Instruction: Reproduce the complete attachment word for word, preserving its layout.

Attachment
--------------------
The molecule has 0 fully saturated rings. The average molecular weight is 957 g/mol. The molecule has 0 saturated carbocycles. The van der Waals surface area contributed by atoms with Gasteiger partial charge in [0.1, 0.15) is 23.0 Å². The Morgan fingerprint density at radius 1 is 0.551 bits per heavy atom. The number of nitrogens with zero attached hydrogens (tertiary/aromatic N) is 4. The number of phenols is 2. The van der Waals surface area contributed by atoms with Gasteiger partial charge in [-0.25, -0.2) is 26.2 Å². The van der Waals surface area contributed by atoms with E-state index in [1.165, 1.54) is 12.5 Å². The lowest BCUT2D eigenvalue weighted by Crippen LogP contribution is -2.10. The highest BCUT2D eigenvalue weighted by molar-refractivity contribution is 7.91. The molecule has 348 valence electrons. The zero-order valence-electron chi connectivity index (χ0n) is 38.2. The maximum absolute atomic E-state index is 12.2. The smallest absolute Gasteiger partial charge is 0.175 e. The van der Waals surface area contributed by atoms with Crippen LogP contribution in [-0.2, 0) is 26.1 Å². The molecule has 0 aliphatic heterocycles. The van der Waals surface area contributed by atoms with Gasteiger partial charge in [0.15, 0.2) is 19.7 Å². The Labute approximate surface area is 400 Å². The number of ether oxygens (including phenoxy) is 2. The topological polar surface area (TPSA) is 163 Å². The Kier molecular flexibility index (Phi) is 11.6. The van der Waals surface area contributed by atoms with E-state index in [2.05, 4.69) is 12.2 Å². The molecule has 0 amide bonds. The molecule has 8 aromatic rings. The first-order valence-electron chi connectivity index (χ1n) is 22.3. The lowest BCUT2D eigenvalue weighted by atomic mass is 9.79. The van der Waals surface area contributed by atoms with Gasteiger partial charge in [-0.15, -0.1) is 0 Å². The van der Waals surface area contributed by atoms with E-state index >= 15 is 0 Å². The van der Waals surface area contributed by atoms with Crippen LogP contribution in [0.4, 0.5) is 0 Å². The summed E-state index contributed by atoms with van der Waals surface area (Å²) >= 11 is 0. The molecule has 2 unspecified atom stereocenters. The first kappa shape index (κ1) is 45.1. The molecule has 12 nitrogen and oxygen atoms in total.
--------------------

The molecule has 0 fully saturated rings. The average molecular weight is 957 g/mol. The molecule has 0 saturated carbocycles. The van der Waals surface area contributed by atoms with Gasteiger partial charge in [0.1, 0.15) is 23.0 Å². The Morgan fingerprint density at radius 1 is 0.551 bits per heavy atom. The number of nitrogens with zero attached hydrogens (tertiary/aromatic N) is 4. The number of phenols is 2. The van der Waals surface area contributed by atoms with Gasteiger partial charge in [-0.25, -0.2) is 26.2 Å². The van der Waals surface area contributed by atoms with E-state index in [1.165, 1.54) is 12.5 Å². The lowest BCUT2D eigenvalue weighted by Crippen LogP contribution is -2.10. The highest BCUT2D eigenvalue weighted by molar-refractivity contribution is 7.91. The molecule has 348 valence electrons. The zero-order valence-electron chi connectivity index (χ0n) is 38.2. The maximum absolute atomic E-state index is 12.2. The smallest absolute Gasteiger partial charge is 0.175 e. The van der Waals surface area contributed by atoms with Crippen LogP contribution in [-0.2, 0) is 26.1 Å². The molecule has 0 aliphatic heterocycles. The van der Waals surface area contributed by atoms with Gasteiger partial charge in [0.15, 0.2) is 19.7 Å². The Labute approximate surface area is 400 Å². The number of ether oxygens (including phenoxy) is 2. The topological polar surface area (TPSA) is 163 Å². The Kier molecular flexibility index (Phi) is 11.6. The van der Waals surface area contributed by atoms with E-state index in [2.05, 4.69) is 12.2 Å². The molecule has 0 amide bonds. The molecule has 8 aromatic rings. The first-order valence-electron chi connectivity index (χ1n) is 22.3. The lowest BCUT2D eigenvalue weighted by atomic mass is 9.79. The van der Waals surface area contributed by atoms with Gasteiger partial charge in [-0.15, -0.1) is 0 Å². The van der Waals surface area contributed by atoms with E-state index >= 15 is 0 Å². The van der Waals surface area contributed by atoms with Crippen LogP contribution in [0.4, 0.5) is 0 Å². The summed E-state index contributed by atoms with van der Waals surface area (Å²) >= 11 is 0. The molecule has 2 unspecified atom stereocenters. The first kappa shape index (κ1) is 45.1. The molecule has 12 nitrogen and oxygen atoms in total.